An excellent anthology

What do you think of when someone mentions the Horror genre - vampires and zombies? Homicidal monsters shredding people's throats? Well, there is so much more to Horror than that. This interesting book brings together Horror short stories written by twenty-four different authors, each written in their own individual style. Now, there are way too many stories in this book to give a synopsis all of them, and they are all so different. I really like The Bees, which I found to be the most horrifying of them all - so ripe with horror and regret. And The Two Sams was absolutely heart breaking. Yeah, this is an excellent anthology. And, do you know what's the best thing about reading anthologies like this one? It allows you to discover wonderful authors that you have never read before. I really enjoyed this book, and don't hesitate to recommend it.

A great horror collection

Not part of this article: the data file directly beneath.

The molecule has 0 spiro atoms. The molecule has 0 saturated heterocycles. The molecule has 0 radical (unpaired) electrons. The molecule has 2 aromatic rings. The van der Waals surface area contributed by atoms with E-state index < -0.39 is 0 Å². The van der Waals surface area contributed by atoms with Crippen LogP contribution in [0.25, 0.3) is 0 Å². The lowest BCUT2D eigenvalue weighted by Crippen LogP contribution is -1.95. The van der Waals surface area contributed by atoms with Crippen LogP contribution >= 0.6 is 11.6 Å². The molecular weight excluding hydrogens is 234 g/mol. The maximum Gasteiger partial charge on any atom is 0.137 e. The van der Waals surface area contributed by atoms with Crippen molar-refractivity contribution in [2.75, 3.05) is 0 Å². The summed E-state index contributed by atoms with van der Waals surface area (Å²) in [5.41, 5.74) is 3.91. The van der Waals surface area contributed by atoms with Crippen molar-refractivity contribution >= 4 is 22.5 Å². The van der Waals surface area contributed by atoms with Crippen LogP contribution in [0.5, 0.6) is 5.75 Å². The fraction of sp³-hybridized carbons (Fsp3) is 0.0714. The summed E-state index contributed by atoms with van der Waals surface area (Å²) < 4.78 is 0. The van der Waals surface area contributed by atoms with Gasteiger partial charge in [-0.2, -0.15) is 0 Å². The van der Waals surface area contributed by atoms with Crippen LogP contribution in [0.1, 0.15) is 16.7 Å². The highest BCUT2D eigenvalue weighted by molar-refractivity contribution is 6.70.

Poe's Children: The New Horror, an Anthology edited by Peter Straub is a terrific collection of short stories by a varied collection of authors. Straub includes one of his own stories, Little Red's Tango, a story that is sure to grab the reader's attention. I have to admit that I had a little difficulty getting into the rhythm of the story, but once I did I found Little Red's Tango to be truly worthwhile. Also included is a great story by Stephen King, The Ballad of the Flexible Bullet, another story dealing with an author who is convinced that his typewriter is possessed. I think this is King at is "short story" best. I was also pleased to see that Neil Gaiman was included with his October in the Chair. Here's a list of all the stories included in Poe's Children: The Bees Dan Chaon Cleopatra Brimstone Elizabeth Hand The Man on the Ceiling Steve Rasnic Tem and Melanie Tem The Great God Pan M. John Harrison The Voice of the Beach Ramsey Campbell Body Brian Evenson Louise's Ghost Kelly Link The Sadness of Detail Jonathan Caroll Leda M. Rickert In Praise of Folly Thomas Tessier Plot Twist David J. Schow The Two Sams Glen Hirshberg Notes on the Writing of Horror: A Story Thomas Ligotti Unearthed Benjamin Percy Gardner of Heart Bradford Morrow Little Red's Tango Peter Straub The Ballad of the Flixible Bullet Stephen King 20th Century Ghost Joe Hill The Green Glass Sea Ellen Klages The Kiss Tia V. Travis Black Dust Graham Joyce October in the Chair Neil Gaiman Missolonghi 1824 John Crowley Insect Dreams Rosilind Palermo Stevenson Also included at the end is a brief biography of each of the authors. I suspect that like many readers, I have just a wee bit of difficulty reading when the story/author changes. Authors write with their own cadence. It always takes me a page or two to get in step, but other than that, I look forward to new anthologies, especially in the horror genre. The best story in the collection, in my opinion only has to be October in the Chair by Gaiman, followed closely by Cleopatra's Brimstone. Picking these over the others is really pretty arbitrary since all of the stories are grabbers. All things considered, Poe's Children is a unique collection by a diverse group of authors. I highly recommend.